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McEachan RR, Santorelli G, Bryant M, Sahota P, Farrar D, Small N, Akhtar S, Sargent J, Barber S, Taylor N, Richardson G, Farrin AJ, Bhopal RS, Bingham DD, Ahern SM, Wright J
The prevalence of infant obesity is increasing, but there is a lack of evidence-based approaches to prevent obesity at this age. This study tested the acceptability and feasibility of evaluating a theory-based intervention aimed at reducing risk of obesity in infants of overweight/obese women during and after pregnancy: the Healthy and Active Parenting Programme for Early Years (HAPPY).
A feasibility randomised controlled trial was conducted in Bradford, England. One hundred twenty overweight/obese pregnant women (Body Mass Index [BMI] ≥25 kg/m(2)) were recruited between 10-26 weeks gestation. Consenting women were randomly allocated to HAPPY (6 antenatal, 6 postnatal sessions: N = 59) or usual care (N = 61). Appropriate outcome measures for a full trial were explored, including: infant’s length and weight, woman’s BMI, physical activity and dietary intake of the women and infants. Health economic data were collected. Measurement occurred before randomisation and when the infant was aged 6 months and 12 months. Feasibility outcomes were: recruitment/attrition rates, and acceptability of: randomisation, measurement, and intervention. Intra-class correlations for infant weight were calculated. Fidelity was assessed through observations and facilitator feedback. Focus groups and semi-structured interviews explored acceptability of methods, implementation, and intervention content.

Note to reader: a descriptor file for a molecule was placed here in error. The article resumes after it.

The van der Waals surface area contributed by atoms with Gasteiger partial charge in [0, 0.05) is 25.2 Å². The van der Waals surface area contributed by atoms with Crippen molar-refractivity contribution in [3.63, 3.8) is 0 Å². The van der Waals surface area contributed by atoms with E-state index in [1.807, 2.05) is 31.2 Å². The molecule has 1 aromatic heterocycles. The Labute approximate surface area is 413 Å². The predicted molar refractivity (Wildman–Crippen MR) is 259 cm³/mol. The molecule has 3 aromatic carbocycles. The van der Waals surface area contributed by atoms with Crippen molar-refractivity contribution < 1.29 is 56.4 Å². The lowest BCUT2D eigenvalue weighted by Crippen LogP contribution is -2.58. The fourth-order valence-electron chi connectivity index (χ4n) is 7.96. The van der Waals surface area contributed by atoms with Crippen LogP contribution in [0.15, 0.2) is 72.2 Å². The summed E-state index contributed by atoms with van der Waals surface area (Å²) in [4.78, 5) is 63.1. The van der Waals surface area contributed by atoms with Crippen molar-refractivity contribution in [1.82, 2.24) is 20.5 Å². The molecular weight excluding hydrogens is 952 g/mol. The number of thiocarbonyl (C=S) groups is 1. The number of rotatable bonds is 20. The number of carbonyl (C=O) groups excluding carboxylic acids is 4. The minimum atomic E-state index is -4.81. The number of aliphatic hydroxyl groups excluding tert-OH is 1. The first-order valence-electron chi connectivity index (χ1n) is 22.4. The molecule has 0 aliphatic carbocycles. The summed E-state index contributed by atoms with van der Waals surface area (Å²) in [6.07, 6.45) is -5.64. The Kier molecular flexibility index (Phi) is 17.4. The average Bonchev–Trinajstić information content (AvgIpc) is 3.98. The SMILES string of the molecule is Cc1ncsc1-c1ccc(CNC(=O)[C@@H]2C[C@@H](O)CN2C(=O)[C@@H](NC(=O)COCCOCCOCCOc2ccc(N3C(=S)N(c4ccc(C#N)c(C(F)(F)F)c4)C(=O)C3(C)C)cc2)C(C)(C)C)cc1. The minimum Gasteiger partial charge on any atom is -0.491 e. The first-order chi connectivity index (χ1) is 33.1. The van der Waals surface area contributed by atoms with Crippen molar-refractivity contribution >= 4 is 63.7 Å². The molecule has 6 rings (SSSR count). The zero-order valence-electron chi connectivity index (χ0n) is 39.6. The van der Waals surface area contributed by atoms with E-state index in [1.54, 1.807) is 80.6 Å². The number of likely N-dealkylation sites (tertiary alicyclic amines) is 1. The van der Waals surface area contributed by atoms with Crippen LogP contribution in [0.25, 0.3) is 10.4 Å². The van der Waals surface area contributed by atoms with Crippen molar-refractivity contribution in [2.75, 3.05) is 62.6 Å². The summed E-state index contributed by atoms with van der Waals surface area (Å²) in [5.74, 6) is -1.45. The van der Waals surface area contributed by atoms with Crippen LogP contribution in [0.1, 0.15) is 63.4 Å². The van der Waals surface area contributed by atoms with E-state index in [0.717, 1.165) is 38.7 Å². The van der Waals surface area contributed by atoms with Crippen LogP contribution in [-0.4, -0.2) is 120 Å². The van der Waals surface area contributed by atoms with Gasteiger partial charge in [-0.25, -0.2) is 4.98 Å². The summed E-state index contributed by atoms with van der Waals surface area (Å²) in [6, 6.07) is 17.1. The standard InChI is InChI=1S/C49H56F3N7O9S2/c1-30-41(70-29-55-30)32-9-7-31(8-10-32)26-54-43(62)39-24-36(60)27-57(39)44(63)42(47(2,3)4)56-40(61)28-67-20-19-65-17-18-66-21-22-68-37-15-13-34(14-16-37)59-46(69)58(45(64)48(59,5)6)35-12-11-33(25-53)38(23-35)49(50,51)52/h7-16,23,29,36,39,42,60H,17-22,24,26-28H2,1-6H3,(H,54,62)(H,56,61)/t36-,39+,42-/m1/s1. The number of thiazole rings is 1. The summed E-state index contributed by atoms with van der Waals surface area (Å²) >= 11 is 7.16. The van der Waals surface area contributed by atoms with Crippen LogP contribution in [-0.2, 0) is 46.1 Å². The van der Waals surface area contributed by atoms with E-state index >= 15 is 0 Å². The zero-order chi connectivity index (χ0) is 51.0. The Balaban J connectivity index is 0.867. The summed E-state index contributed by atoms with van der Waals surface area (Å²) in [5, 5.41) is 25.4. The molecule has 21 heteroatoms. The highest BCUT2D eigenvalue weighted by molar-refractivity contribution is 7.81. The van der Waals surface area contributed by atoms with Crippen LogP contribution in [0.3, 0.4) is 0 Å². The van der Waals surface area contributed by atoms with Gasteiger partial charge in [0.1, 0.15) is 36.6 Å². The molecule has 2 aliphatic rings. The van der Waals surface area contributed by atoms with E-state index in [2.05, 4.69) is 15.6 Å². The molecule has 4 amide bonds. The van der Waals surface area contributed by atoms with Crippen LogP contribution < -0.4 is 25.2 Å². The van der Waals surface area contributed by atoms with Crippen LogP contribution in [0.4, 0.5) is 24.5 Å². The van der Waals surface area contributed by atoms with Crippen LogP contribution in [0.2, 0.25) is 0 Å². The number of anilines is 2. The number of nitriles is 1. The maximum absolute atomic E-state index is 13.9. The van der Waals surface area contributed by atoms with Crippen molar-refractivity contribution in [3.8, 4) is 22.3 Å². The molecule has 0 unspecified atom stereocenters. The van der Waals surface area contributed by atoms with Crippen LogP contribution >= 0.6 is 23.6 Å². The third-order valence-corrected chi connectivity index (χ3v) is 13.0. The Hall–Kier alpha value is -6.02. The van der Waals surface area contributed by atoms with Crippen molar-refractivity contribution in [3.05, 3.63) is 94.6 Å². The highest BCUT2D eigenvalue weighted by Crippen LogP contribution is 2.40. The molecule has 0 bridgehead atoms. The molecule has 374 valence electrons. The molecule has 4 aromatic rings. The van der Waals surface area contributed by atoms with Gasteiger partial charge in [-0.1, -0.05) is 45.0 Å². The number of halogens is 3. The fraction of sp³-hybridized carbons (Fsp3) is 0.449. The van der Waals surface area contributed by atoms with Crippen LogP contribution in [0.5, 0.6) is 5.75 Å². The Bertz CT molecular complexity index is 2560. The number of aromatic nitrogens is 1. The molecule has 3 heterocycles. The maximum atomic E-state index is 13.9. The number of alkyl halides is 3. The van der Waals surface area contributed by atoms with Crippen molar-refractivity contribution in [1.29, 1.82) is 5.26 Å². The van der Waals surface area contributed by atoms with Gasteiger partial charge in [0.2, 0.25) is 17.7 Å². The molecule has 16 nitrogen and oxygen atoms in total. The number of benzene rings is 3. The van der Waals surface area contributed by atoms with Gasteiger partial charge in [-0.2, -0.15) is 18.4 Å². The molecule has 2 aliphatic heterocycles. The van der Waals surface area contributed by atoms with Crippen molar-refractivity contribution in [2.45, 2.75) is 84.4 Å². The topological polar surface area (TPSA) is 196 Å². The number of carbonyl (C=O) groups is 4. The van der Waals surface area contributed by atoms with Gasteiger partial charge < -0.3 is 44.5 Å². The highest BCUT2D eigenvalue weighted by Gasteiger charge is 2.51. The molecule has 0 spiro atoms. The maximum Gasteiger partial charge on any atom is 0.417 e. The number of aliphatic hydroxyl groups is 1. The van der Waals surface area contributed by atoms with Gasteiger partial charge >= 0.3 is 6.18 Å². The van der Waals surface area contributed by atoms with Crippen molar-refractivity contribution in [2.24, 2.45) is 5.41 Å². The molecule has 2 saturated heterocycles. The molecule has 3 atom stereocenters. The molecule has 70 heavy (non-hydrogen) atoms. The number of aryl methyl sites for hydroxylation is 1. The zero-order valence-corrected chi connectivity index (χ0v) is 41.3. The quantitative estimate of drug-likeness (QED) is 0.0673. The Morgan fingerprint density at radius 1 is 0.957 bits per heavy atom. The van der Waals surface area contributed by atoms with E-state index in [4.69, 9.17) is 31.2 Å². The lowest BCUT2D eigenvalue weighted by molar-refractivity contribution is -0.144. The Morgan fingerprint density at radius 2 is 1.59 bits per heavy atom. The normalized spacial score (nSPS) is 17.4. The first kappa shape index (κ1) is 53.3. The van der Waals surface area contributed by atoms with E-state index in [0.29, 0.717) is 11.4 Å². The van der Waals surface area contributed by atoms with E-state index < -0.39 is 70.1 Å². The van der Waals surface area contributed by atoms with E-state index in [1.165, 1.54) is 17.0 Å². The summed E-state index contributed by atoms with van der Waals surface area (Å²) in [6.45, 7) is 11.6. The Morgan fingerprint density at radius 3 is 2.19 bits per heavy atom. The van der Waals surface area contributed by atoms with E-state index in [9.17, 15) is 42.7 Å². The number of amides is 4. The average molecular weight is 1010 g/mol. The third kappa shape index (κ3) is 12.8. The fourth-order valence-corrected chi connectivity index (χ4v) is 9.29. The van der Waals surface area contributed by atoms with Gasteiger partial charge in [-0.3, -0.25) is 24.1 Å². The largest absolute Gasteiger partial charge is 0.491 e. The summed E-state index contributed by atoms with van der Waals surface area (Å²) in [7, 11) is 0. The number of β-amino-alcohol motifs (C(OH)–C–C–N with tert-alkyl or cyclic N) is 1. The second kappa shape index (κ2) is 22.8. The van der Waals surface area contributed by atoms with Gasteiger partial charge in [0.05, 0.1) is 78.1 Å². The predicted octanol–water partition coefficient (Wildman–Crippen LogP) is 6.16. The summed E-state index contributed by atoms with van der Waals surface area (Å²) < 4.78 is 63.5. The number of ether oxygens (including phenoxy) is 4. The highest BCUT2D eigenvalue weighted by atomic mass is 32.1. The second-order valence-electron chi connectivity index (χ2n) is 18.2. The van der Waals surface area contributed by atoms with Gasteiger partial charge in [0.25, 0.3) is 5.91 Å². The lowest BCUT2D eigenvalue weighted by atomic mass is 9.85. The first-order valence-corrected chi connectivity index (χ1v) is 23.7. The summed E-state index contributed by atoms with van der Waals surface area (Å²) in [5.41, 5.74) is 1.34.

Recruitment targets were met (~20 women/month) with a recruitment rate of 30 % of eligible women (120/396). There was 30 % attrition at 12 months; 66 % of recruited women failed to attend intervention sessions, but those who attended the first session were likely to continue to attend (mean 9.4/12 sessions, range 1-12). Reaction to intervention content was positive, and fidelity was high. Group clustering was minimal; an adjusted effect size of -0.25 standard deviation scores for infant weight at 12 months (95 % CI: -0.16-0.65) favouring the intervention was observed using intention to treat analyses. No adverse events were reported.
The HAPPY intervention appeared feasible and acceptable to participants who attended and those delivering it, however attendance was low; adaptations to increase initial attendance are recommended. Whilst the study was not powered to detect a definitive effect, our results suggest a potential to reduce risk of infant obesity. The evidence reported provides valuable lessons to inform progression to a definitive trial.